So it looks like things at last are moving in the right direction on this issue. How we treat and protect children in care says an awful lot about us as a society. For some people requiring substantial state support to get by it possible to say that it is a result of poor choices and lifestyles, but for these children the blame cannot be put on them. They are in care because of the actions of parents and adults or through difficult and traumatic experiences in their lives. They need all the help and love we can give them. The Government, local authorities, homes and carers on behalf of our society should be seeking to give them the best upbringing possible, even if there is a cost involved. You would have thought at £200,000 per child in a care home they would be getting a better quality of life than many apparently are. If there are failings in the system, then no matter how big or small they are, there is no excuse for not trying to correct them.
Having worked with some of these children, it’s clear how difficult and unstable life often is for them being moved around and having parents with serious problems and addictions whom they still have contact with. For many what they need most of all is stability and love. If they are going to have any hope in coming out of the other end of the care system in one piece we need to be making their well-being a priority. Having children running away or growing up as adults with dysfunctional lives, costs society financially. It would make much more sense to be investing in them early on.
In the book of James in the Bible it says, “Religion that God our Father accepts as pure and faultless is this: to look after orphans and widows in their distress.” (1:27a). You can easily adapt this to say that a functional and caring society protects those who are most vulnerable. If you do a search for ‘fatherless’ in the Bible, you’ll see that God has plenty to say on this. Fatherless is probably the closest biblical term for what these children are. In Isaiah God says this:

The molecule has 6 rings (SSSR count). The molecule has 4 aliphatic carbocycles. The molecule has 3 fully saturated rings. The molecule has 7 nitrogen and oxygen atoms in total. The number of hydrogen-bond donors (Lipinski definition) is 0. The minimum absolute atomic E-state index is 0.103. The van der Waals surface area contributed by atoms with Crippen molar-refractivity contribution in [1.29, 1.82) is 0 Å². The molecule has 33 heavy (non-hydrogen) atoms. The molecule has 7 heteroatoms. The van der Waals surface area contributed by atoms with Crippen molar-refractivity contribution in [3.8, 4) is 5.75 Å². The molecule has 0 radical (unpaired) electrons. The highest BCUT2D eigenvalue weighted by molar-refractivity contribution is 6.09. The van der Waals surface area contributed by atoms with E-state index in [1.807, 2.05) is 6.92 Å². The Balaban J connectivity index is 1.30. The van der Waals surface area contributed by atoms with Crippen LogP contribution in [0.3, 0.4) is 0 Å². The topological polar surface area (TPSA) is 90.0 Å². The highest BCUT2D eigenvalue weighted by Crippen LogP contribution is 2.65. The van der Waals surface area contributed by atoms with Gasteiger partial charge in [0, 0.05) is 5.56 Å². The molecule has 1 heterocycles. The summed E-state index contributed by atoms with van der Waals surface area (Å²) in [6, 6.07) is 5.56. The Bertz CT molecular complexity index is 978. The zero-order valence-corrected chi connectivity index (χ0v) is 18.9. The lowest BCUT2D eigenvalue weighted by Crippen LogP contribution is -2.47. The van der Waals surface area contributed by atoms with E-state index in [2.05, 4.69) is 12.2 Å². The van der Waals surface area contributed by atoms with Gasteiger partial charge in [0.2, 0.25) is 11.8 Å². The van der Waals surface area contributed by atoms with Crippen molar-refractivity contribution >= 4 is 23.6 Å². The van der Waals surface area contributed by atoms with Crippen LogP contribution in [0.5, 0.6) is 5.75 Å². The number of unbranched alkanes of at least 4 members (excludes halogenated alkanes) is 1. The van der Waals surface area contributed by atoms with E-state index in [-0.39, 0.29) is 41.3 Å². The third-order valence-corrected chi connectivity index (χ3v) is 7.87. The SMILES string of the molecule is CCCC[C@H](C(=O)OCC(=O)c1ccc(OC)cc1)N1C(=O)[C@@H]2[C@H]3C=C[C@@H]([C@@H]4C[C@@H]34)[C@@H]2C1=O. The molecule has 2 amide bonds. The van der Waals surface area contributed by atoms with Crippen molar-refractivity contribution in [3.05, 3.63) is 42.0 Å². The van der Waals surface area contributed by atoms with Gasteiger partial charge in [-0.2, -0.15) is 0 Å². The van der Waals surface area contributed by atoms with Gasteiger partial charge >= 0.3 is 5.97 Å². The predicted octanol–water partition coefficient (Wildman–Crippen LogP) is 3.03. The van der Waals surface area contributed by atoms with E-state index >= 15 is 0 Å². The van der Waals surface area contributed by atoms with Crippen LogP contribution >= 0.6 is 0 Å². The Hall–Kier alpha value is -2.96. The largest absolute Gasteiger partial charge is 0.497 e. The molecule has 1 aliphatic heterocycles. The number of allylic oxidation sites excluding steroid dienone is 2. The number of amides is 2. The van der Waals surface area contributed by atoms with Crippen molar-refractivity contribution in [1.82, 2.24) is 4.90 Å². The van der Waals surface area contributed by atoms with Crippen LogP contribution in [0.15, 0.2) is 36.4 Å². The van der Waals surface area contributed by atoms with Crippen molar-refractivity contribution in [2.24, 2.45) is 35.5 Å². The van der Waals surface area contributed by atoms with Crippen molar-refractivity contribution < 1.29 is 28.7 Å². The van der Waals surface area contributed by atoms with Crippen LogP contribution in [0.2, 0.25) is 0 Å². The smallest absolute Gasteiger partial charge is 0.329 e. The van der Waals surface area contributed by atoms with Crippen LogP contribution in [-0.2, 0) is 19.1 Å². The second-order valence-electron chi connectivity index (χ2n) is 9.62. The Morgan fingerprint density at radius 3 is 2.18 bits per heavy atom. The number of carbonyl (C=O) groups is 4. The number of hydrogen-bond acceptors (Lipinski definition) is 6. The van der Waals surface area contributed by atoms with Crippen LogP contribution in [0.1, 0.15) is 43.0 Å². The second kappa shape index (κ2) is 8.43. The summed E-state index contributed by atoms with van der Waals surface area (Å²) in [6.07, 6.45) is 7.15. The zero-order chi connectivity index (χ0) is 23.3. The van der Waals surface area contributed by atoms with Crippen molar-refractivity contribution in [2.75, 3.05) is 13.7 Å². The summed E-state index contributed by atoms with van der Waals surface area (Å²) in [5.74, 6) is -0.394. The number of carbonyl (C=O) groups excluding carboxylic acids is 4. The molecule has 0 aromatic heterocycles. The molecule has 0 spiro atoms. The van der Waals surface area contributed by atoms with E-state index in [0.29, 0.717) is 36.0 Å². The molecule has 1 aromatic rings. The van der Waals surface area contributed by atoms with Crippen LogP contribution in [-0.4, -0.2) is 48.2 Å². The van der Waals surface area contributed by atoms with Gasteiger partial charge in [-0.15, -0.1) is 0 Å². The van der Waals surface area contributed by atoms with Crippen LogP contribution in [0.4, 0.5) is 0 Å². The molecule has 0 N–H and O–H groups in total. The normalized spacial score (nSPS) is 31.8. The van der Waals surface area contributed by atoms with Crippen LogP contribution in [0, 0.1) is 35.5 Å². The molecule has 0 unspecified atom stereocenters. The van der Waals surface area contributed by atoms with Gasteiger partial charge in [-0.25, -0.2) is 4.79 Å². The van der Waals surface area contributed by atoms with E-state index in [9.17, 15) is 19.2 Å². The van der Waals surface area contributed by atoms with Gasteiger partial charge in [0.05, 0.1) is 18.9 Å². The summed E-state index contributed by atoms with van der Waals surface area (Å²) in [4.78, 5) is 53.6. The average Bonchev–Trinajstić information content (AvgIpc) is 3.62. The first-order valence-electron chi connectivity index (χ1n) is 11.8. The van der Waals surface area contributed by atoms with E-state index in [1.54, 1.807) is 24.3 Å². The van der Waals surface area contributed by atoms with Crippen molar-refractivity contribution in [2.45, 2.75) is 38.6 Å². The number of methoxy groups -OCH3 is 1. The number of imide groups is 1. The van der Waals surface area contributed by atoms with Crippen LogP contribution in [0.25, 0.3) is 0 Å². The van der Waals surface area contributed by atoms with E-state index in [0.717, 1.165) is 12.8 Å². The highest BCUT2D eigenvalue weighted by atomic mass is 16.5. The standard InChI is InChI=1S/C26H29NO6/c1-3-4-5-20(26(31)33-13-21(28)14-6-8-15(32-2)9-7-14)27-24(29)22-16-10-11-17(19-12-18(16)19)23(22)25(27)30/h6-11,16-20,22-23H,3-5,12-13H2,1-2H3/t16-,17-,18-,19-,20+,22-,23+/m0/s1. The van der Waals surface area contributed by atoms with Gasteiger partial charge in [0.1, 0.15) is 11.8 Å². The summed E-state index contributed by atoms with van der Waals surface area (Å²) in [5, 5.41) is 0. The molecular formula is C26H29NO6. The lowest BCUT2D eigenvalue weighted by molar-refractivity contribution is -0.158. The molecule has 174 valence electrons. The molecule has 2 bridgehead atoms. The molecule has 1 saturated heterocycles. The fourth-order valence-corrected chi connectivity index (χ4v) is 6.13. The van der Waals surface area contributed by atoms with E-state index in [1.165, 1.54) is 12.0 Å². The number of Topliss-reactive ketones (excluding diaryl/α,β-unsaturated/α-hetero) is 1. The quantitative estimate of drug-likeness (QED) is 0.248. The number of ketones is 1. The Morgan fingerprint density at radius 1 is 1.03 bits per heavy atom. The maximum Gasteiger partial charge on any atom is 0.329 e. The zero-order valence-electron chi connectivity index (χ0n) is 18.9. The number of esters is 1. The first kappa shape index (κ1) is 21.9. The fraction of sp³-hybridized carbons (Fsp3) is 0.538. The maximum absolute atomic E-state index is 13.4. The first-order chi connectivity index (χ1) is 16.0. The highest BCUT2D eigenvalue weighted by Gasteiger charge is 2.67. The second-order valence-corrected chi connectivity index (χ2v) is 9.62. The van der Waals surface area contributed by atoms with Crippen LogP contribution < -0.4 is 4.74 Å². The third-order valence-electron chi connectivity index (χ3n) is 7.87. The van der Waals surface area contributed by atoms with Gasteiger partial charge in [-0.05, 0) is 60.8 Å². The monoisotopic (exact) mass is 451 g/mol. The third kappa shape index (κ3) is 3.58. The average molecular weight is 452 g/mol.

Learn to do right; seek justice.
Defend the oppressed.
Take up the cause of the fatherless;
plead the case of the widow. (1:17)
This review of the care system is a huge opportunity for our Government and agencies to seriously appraise just how children in care should be looked after. What we need is not a series of sticking plasters, but a fundamental assessment of how the care system can be improved and function successfully. It won’t be difficult to judge the success of this. Happy children don’t want to run away from home. If these numbers start coming down significantly then we’ll know things are being done well, but if in time we see little progress then sadly it will be a damning indictment of our attitudes towards those in care.
We need to pray for wisdom for those involved in reviewing the current system that they’ll make the right decisions and changes and also for carers and all those who have run away or feel the need to.
If you feel the need to do something about this, the Children’s Society are running the Make Runaways Safe campaign. It only takes 30 seconds to add your name to the list calling on the Government to step up and protect vulnerable runaways.
Also, Tuesday’s Newsnight ran a feature on the sexual exploitation of children in care along with an interview with the Children’s minister. It’s worth watching if you have a spare few minutes.